This is the story of Memphis Rox, a climbing gym that has transcended the classic model of business. With a “pay what you can” approach, Memphis Rox is more than a gym, and bigger than climbing. It’s a glimpse into the future where a climbing gym can become a crucible for diversity, inclusivity and community.

Video: Encompass Films

Taking a break from his daily training session, Aden Conrad stopped to chat with his friend Malik Martin. A talented athlete, this aspiring sport climber needed just a few minutes to rest and allow the lactic acid to ease its way out of his powerful forearms. As they casually spoke, Malik took a quick succession of pictures of Aden with his Nikon camera. Just a few clicks of his shutter and the photojournalist captured a moment in the life of a young man transformed by the power of a thriving community centered around a local climbing gym called Memphis Rox.

As the social media manager for the gym Malik was interested in learning more about Aden’s passion, why he enjoys rock climbing so much. “It’s a good sport that I’m good in,” he says simply. “I used to have friends playing outside with, but I don’t like them anymore. I don’t want to play with them.”

Though big for his age Aden is a sweet and gentle soul, soft spoken and a bit shy. In the rough neighborhood of south Memphis, Tennessee where he grew up Aden was often picked on and teased by the other kids. They made fun of his unhurried disposition and measured manner of speaking. But the climbing gym established just two years ago, now provides a place where Aden and many other young people in the community are made to feel safe and just be themselves.

It makes me feel normal and happy,” he said. 

Everyone should have a place where they feel safe and happy, a secure environment where he or she can not only be who they are, but where they are encouraged to become the person they most want to be. In the community known as Soulsville that place is Memphis Rox. Though nestled in a most unlikely location, surrounded by low income housing and dilapidated buildings, this state-of-the-art rock-climbing facility is the home to an emerging generation of young athletes who aspire beyond the heights of the walls they scale with harnesses, chalk and ropes.

Quantus “Q” Seaward PC: Malik Martin

“While a sport such as climbing has considerable power to change, that power is rarely harnessed where it is needed most” said documentary filmmaker Dominic Gill. “So when I became aware of an organization in South Memphis making meaningful change in an often-forgotten community and using climbing to help push against an age-old status quo, I realized it was a story that needed to be shared.”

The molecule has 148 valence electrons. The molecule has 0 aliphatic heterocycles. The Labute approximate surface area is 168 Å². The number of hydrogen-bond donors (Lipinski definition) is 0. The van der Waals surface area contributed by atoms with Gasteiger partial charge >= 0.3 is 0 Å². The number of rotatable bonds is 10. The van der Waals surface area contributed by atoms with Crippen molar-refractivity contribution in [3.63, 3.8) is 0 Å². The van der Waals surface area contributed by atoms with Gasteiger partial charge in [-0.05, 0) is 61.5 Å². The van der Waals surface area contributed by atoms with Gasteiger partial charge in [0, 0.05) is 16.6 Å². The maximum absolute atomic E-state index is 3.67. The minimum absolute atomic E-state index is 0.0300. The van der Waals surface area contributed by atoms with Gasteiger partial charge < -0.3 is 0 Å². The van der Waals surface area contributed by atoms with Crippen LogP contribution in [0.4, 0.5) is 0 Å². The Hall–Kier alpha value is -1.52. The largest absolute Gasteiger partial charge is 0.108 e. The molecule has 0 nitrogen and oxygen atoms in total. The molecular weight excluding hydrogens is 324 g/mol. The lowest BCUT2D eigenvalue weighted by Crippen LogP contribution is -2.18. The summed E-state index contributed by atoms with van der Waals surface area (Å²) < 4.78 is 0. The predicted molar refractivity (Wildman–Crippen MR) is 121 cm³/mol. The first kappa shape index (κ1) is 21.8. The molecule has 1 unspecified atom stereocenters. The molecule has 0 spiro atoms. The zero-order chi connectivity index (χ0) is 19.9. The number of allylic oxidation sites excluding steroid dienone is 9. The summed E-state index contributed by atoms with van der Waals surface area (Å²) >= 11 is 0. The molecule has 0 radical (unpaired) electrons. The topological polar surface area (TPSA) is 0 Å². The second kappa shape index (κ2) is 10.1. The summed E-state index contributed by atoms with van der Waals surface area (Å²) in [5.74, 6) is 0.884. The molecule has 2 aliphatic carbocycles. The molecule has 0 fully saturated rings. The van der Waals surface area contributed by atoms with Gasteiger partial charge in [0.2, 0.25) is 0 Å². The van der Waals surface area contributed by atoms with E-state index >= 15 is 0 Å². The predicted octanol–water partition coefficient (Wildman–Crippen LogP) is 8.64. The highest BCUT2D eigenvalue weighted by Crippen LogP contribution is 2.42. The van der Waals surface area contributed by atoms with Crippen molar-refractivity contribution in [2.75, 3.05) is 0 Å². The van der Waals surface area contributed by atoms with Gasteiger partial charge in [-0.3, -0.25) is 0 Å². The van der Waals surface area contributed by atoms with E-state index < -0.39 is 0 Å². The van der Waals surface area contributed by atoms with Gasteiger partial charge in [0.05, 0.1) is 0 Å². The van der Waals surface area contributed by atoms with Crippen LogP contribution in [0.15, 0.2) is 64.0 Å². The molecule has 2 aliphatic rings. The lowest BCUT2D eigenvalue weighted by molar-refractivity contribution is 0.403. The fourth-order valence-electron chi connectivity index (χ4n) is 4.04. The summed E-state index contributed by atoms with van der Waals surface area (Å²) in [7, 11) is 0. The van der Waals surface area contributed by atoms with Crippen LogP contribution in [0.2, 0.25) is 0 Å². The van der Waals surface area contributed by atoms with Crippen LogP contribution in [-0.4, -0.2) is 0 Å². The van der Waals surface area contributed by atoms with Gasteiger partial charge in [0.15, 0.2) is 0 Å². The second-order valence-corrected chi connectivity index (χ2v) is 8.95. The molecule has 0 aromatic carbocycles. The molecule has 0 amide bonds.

Sponsored by Black Diamond, Gill and a small production crew spent a week in Memphis to explore this remarkable establishment in the heart of an historic enclave better known for Soul music, Blues and BBQ than bouldering. Less than 5 miles from the Lorraine Motel where Dr. Martin Luther King Jr. was assassinated in 1968, Soulsville lies at the crossroads of the last Civil Rights movement and its modern expression known commonly as Black Lives Matter. In the same city where a monument to Confederate General Nathan Bedford Forest, the founder of the Ku Klux Klan, was removed by public demand in January, photographer Malik Martin turns his lens toward an entire social framework defined by White supremacy now in the midst of a massive transition. For a group of young climbers, this gym is the center of that change.

“We’re a pillar of the community,” Malik says in the new film, Soul Deep. “We’re not for profit. We’re for people.” 

Jon Hawk and Malik Martin speaking with head route setter of Memphis Rox, Josh Jiménez

PC: Andrew Lenz

Run as a charitable enterprise Memphis Rox is unique for more than being set in an economically challenged, predominately Black American neighborhood in an urban town of the deep South. Particularly in the time of the COVID-19 Pandemic, this “pay-what-can” operation has also stood as a de-facto community center providing more than a few essential services for area residents, many of whom were put out of work due to the closure of nearby businesses.

“At the height of the pandemic we were giving away 600 meals a day,” said the gym’s operations manager Jon Hawk. “Around here there aren’t a lot of choices. But we did what we could from our kitchen and even invited local chefs to prepare special dishes whenever possible.”